Like every other studio executive, Ms. Langley is involved in the complicated calculus of determining what movies fit where in a world where the theatrical box office is down 45 percent from what it was in 2019. It is “a box office that is in decline,” Ms. Langley said, with theatergoing in 2023 expected to still be down at least 15 percent from its prepandemic level.

She described the three films that she chose to put straight on Peacock as “movies we love that a decade ago would have been no-brainers” to make and release in theaters.

But audiences have more choice now about when and where they watch films, and it can be more difficult to convince them that a film is worth seeing in a theater.

“We still want to make these movies, because we believe in the stories, we believe in the storytellers and we think that these are great pieces of entertainment,” Ms. Langley said. “We have the ability to be able to avail ourselves of our streaming platform. And we think that they are events, actually, to be released into the home, very specifically for the Peacock audience.”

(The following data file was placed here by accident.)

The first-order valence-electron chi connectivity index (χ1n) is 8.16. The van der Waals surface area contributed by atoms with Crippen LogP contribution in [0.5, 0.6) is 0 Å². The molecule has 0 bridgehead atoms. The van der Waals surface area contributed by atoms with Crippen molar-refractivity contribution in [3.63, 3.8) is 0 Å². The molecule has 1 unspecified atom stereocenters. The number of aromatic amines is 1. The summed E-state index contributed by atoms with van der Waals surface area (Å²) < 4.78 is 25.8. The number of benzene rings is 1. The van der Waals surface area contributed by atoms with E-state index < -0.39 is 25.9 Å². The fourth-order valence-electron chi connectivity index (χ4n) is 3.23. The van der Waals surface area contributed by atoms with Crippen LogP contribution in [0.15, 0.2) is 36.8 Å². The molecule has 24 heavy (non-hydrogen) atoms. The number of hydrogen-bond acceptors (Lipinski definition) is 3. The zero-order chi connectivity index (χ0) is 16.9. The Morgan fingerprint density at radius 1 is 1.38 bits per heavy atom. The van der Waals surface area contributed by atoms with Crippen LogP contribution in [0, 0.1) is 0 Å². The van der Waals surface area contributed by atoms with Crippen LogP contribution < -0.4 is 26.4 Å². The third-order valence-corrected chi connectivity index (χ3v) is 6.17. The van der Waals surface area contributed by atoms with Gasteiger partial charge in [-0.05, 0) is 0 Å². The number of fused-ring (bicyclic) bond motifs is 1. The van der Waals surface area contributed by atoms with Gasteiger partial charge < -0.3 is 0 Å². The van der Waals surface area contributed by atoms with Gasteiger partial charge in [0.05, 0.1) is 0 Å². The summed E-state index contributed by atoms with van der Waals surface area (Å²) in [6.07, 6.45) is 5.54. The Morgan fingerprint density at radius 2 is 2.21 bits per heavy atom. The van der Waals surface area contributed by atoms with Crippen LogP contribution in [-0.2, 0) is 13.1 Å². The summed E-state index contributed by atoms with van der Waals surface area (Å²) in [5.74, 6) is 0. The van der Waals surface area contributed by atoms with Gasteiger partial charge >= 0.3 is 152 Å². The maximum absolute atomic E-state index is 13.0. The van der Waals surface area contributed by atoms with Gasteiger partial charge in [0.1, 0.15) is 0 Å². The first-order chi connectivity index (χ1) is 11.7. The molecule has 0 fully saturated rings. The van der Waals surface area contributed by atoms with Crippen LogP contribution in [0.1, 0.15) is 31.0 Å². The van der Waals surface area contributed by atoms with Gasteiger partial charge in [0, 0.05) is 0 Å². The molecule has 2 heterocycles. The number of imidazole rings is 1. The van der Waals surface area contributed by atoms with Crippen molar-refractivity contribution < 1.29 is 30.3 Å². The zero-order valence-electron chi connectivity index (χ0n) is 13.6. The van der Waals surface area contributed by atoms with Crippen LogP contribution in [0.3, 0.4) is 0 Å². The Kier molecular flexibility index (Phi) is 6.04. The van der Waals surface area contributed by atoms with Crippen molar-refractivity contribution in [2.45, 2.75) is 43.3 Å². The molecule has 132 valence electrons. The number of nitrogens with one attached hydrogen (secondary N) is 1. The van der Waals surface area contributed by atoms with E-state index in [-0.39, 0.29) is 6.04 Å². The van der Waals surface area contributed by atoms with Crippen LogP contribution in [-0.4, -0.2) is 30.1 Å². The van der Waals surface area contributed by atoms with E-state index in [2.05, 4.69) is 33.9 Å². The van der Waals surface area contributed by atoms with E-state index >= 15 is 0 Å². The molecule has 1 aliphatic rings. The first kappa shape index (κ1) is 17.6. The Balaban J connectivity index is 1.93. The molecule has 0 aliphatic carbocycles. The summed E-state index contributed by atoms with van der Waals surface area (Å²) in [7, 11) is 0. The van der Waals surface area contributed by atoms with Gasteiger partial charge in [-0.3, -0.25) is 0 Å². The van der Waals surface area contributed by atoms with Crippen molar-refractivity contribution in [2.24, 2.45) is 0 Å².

Peacock is buying the films from Universal Pictures, a portion of the $3 billion it intends to spend on content in 2022, ramping up to $5 billion in the next couple of years.

Ms. Langley said that while 2023 would feature three straight-to-Peacock films, she hoped to release seven to 10 films that way in the coming years, films that would all be developed and produced by the same Universal creative team that is behind the “Jurassic Park” and “Fast and Furious” franchises.

“Peacock’s future depends on having good content, and our future depends on having flexibility in our distribution models,” Ms. Langley said. “So our agendas, ultimately, are aligned. So, yes, there’s debate about any one particular title or something they might want that we can’t deliver or vice versa, but that’s the stuff of working inside a big corporation.”

Source link

Leave a Reply

Your email address will not be published. Required fields are marked *